The top of Grandfather Mountain in North Carolina resembles the face of a reclining man – therefore its name. It is home to more rare plants and animals than any other mountain in the eastern United States.

A Small Part of Linn Cove Viaduct

Linn Cove Viaduct is a stunning man-made addition to the Parkway. There are no pull-offs near the viaduct, so I was not able to get a good photo. The seven mile viaduct curves around Grandfather Mountain in a way that it won’t damage the mountain’s habitat. This engineering wonder was the last section to be finished – over twenty years after the rest of the Parkway.

The Peaks of Otter

The Peaks of Otter is a group of three mountains in Virginia – Sharp Top, Flat Top, and Harkening Hill. There is a lodge and a man-made lake – Abbott Lake – in the valley where the three mountains meet. The mountains are popular for hiking, especially Sharp Top which offers a 360° view. For non-hikers, there is a shuttle bus that brings people to  within 15 minutes of the top.

Appalachian Trail
The Appalachian Trail Crossing the
Blue Ridge Parkway

The Appalachian Trail (AT) is a 2200 mile hiking trail that goes between Georgia and Maine. It winds through parts of the Blue Ridge Mountains, at times crossing the Parkway. I saw several signs where the trails crossed. If I were a serious hiker, I would want to hike the AT. Even as an occasional casual hiker, I am interested in trying some day hikes.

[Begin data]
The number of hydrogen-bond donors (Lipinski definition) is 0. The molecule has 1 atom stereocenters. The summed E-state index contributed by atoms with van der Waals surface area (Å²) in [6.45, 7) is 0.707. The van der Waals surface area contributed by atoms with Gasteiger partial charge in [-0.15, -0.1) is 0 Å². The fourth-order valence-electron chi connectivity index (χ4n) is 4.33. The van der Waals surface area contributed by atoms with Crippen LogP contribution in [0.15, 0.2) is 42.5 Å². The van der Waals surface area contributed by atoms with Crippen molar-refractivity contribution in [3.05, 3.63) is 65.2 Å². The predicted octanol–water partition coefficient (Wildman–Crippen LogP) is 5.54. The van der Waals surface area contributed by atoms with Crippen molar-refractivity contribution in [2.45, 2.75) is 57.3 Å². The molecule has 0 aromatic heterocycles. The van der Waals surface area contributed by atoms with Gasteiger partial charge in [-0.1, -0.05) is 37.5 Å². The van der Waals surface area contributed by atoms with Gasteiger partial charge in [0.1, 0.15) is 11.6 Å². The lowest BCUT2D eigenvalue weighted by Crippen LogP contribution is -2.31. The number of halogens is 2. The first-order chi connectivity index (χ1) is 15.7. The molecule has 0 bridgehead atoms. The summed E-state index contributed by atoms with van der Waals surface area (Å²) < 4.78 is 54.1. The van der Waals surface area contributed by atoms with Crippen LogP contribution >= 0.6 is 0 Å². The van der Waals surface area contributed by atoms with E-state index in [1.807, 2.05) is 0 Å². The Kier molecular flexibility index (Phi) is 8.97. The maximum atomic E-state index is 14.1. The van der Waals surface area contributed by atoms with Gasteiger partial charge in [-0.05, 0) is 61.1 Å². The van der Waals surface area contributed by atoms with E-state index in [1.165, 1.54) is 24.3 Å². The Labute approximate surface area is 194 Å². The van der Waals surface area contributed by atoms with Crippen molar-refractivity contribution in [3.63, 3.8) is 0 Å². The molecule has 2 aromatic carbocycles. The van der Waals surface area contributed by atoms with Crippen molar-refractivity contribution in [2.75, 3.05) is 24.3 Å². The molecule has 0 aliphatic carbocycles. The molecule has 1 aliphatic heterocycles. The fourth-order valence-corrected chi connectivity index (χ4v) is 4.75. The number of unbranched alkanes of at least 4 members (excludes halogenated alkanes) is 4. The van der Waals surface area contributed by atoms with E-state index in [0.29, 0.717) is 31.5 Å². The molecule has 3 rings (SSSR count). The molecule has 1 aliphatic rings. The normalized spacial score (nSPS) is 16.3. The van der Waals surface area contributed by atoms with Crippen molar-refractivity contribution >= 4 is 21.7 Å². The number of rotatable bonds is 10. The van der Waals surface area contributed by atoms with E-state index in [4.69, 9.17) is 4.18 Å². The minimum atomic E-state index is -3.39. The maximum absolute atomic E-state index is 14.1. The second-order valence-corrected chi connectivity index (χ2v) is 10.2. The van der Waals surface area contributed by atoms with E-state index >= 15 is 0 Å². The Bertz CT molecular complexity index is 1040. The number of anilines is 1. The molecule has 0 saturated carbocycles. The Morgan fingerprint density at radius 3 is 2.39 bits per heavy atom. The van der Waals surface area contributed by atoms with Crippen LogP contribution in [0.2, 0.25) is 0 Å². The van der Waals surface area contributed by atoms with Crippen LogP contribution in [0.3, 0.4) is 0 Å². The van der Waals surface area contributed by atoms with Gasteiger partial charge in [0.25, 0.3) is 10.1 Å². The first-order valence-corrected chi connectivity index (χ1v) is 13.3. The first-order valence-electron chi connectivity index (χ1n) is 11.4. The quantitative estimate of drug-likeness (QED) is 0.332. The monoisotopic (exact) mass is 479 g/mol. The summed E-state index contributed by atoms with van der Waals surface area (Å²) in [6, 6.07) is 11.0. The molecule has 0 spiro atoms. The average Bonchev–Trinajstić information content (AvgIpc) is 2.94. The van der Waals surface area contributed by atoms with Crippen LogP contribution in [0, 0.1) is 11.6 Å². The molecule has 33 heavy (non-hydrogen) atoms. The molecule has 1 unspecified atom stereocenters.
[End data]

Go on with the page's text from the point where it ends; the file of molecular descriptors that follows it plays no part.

Allegheny Mountains

As I drove toward home through Pennsylvania after visiting my daughter, I continued to be surrounded by mountains. The Allegheny Mountains, like the others I saw, are part of the Appalachian Mountain Range. Although it rained during my entire drive through the area, I could still see the beauty in the scenery around me.

I drove through the same area about twelve years ago. I remember being struck by the thought that these were the type of mountains where many young men fought in the Civil War. The mountainous area separated the lines of Confederate and Union armies.

Driving through the Mountains
Another Picturesque View

The drive though the mountains is something I will never forget. It’s hard to describe it without repeating the word beautiful a hundred times. Even though I took lots of pictures and shared some here, the pictures don’t compare to seeing the area in real life.

One More Blue Ridge Picture

If you ever get a chance to drive on the Blue Ridge Parkway, vacation in the Great Smoky Mountains National Park, or hike on the Appalachian Trail, take the opportunity. It will be a trip you’ll never forget.

 

4 comments:

  1. So glad you decided to do this and loved it! We’ve been to SMNP three times, twice as a couple and once as a family, and loved it each time. We always went in the spring when the Dogwoods and Redbuds are blooming…another time of year you might consider. I’d love to go in the fall (maybe after I retire!), and have yet to do the Blue Ridge Parkway.

    1. Yes, it was fantastic! Hope you can do the Blue Ridge Parkway sometime. Plan a little more than two days, though, I would have loved to spend more time there. You might want to take your bikes and look into doing some cycling. Yes, there were hills, but I saw several cyclists as I drove. There are probably some areas that are easier than others.

  2. We had Thanksgiving dinner at Table Rock quite a few years ago at a big lodge there. Not sure if they still do that but it was wonderful. Also, if you do like Civil War history esp in that are read Cold Mountain; or rent the movie. Both were good

    1. I didn’t get very close to Table Rock, but it looked interesting – maybe next time. I haven’t read the book but I did see Cold Mountain – yes, good movie!